"The interventions of Leopold III caused Himmler's hostility, which led to Kiewitz being downgrading to the rank of captain. After two months of detention, the SS released him for lack of evidence. Kiewitz, on a suspended sentence, was referred to the SS-Sonderregiment Dirlewanger as an officer for special tasks. Nothing is known about his release from the penal unit before October 1944, i.e., most likely, he served in the SS-Sdr.Rgt. Dirlewanger during the Warsaw Uprising. He conquered the capital of Poland for the second time. Kiewitz was wounded in 1945 and lost his right arm. He was taken prisoner by the Soviets, but was released as an invalid in March 1946."
I don't think this guy, a Nazi who went through further hell simply for sympathizing with Leopold during the war, is inclined to lie about how pleasant Nazi prisoner conditions were, somehow. And if this is what they did simply to someone who treated Leopold humanely and with dignity, why would they be inclined to treat Leopold noticeably better?
"The morning after this brief respite from misery, the journey to Strobl resumed its weary pace, traveling towards Salzburg, amidst bitterly cold weather. The royal family spent hours shivering in a tunnel during another bombardment. It was nearly midnight by the time the convoy finally reached the small village of Strobl, in the heart of the Salzkammergut. A wooden chalet, isolated from the rest of the local population, and surrounded with barbed wire fences, awaited the hostages. As at Hirschstein, they would live at close quarters, under cruel and humiliating conditions. Their diet remained poor, although it was fortunately supplemented by the dandelions growing plentifully in the garden. The prisoners' treatment, moreover, became harsher as the months passed, as their routine walks in the garden, initially allowed three times a week, were eventually forbidden.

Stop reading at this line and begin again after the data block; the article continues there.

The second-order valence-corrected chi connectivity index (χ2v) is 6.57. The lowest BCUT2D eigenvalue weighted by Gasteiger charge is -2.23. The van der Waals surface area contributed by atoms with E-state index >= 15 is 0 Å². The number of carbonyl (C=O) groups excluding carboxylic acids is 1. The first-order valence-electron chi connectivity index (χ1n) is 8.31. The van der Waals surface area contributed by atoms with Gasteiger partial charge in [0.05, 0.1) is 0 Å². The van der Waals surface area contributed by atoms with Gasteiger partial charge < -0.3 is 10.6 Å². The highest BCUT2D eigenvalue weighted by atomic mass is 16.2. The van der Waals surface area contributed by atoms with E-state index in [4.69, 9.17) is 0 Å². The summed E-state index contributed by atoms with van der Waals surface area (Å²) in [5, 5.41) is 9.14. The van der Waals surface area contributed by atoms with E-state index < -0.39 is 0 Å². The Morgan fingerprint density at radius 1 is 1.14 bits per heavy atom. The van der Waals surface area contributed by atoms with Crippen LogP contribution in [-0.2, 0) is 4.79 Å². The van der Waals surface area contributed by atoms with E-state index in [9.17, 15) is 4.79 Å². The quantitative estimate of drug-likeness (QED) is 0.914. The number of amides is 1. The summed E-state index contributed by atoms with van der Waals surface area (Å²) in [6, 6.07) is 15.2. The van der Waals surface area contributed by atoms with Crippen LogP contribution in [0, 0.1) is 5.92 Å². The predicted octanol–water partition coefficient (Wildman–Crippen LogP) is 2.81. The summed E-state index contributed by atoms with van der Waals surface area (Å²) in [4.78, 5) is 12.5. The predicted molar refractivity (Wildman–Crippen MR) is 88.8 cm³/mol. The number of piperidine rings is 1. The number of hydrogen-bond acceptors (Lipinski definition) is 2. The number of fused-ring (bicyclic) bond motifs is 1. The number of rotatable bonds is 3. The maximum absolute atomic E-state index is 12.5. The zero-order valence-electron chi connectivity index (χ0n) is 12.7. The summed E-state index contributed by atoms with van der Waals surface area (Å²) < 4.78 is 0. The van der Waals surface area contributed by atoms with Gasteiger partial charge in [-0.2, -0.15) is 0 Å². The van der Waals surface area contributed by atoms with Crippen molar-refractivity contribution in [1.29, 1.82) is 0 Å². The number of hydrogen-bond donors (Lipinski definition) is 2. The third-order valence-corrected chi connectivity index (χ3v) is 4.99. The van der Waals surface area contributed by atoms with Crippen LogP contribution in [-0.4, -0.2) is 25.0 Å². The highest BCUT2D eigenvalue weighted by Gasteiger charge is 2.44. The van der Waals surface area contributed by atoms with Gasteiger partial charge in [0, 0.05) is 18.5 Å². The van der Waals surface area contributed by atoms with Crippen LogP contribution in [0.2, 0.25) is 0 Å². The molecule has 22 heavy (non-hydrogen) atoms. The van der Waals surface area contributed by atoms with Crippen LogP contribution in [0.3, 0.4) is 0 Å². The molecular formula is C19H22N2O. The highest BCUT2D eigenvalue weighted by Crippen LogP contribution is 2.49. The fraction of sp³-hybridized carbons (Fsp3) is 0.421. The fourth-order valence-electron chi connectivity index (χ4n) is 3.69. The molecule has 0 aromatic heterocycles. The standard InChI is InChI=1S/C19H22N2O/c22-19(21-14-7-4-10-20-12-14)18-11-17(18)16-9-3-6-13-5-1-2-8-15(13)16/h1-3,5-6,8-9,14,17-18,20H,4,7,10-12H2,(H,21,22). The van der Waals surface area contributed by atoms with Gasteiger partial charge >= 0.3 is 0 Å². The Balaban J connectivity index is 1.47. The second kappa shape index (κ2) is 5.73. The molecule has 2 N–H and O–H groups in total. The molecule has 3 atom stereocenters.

As described by Roger Keyes in Échec au Roi, the Vicomte du Parc, governor of Prince Baudouin, when asked years later about the period at Strobl, could find no words to describe the horror of these final months in captivity. As the Allied armies approached Strobl, the prisoners feared that they would be massacred by their gaolers, as a desperate, fanatical act of vengeance. The tragic fate of the Romanovs haunted the Saxe-Coburgs... Indeed, at the beginning of May, shortly before their liberation by American troops under the command of General Alexander Patch, an S.S. officer gave Princess Lilian a box of blue pills, claiming that they were vitamin supplements, and advising her to distribute them to the whole family. Duly suspicious, she did not do so. The pills were later tested by the Americans and found to contain cyanide."
"Nevertheless, after the war, Leopold's leftist political opponents, including Prime Minister Achille van Acker, would accuse him of secretly conniving at his own deportation, in order to increase his popularity by posing as a heroic victim."
People tend not to make up stories of terrible treatment and deprivation for sympathy. They tend not to talk about awful things that happened in the war because they don't want to think about it.